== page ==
My research interests lie in the application of spatial analysis and statistical modelling to epidemiological problems, with a main focus on zoonotic disease epidemiology in resource poor settings. I am particularly interested in understanding the complex relationships that exist between human and livestock health, within the context of varying socio-economic factors, behavioural differences and heterogeneous landscapes.

Livestock ownership and contamination of drinking water: Examining the role of livestock
ownership in the microbial contamination of drinking water in Ghana, Bangladesh and Nepal, based on household survey and water quality data.

Epidemiology of neglected zoonoses: Mixed-effects models were used to better understand the relationships between socio-economic, behavioural and environmental factors and the occurrence of neglected zoonoses in humans, cattle and pigs in western Kenya. This research wass conducted in collaboration with Prof Eric Fevre and uses data arising from the People, Animals and their Zoonoses project. Focus diseases have been cysticercosis and Q Fever.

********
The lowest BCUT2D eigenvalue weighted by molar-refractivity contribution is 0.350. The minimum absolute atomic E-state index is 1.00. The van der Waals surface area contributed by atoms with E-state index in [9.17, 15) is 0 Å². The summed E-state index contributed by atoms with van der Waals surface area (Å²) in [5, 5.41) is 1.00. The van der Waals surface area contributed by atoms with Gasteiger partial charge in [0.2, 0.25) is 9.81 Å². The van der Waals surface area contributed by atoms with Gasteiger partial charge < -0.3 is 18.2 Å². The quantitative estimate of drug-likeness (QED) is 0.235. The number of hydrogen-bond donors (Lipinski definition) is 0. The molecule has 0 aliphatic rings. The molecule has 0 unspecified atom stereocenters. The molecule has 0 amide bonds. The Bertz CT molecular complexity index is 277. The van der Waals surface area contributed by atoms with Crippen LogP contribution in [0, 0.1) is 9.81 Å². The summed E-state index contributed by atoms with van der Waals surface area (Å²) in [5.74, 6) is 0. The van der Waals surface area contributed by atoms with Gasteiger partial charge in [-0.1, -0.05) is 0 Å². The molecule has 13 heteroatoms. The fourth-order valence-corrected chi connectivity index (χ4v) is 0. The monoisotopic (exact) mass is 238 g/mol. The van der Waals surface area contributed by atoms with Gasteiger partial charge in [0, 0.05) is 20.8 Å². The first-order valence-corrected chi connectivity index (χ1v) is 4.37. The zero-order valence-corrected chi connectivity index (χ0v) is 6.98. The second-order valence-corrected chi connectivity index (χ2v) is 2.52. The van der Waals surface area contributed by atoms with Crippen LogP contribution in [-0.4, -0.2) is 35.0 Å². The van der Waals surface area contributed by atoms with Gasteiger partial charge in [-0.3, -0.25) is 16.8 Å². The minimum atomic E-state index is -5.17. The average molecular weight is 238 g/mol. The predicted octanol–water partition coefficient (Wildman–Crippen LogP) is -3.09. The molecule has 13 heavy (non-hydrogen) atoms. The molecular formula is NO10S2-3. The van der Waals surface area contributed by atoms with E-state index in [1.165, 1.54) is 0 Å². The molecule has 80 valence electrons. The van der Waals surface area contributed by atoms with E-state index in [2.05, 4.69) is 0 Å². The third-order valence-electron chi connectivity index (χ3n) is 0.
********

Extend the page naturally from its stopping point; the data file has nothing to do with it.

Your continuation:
Bottom up population mapping: As part of the Worldpop and Flowminder team, I have been developing "bottom-up" approaches to estimate human population sizes and demographic characteristics, and their spatial distribution, in the absence of up-to-date census data. This work has focussed on Afghanistan.

Temporal epidemiology of Plasmodium vivax malaria: Time-series analysis was applied to monthly Plasmodium vivax malaria case counts to better understand temporal patterns of malaria incidence, with a view to providing evidence that may support future implementation of a malaria early warning system. This research was carried out in collaboration with Prof Archie Clements.

Spatial epidemiology of Scrub Typhus: Spatial modelling approaches were applied to provide improved understanding of the influence of land cover, environmental and socio-economic factors on the spatial distribution of Scrub Typhus in Taiwan. This research was conducted in collaboration with, Dr Chi-Chien Kuo and colleagues.

Spatial epidemiology of human African trypanosomiasis:
The application of spatial mapping, analysis and geostatistical modelling to HAT distributions in Uganda provides information on (1) ecological determinants of disease distribution and spread, (2) an understanding of spatio-temporal trends in disease incidence and (3) optimal spatial targetting of interventions to prevent further spread and to reduce transmission in currently affected areas.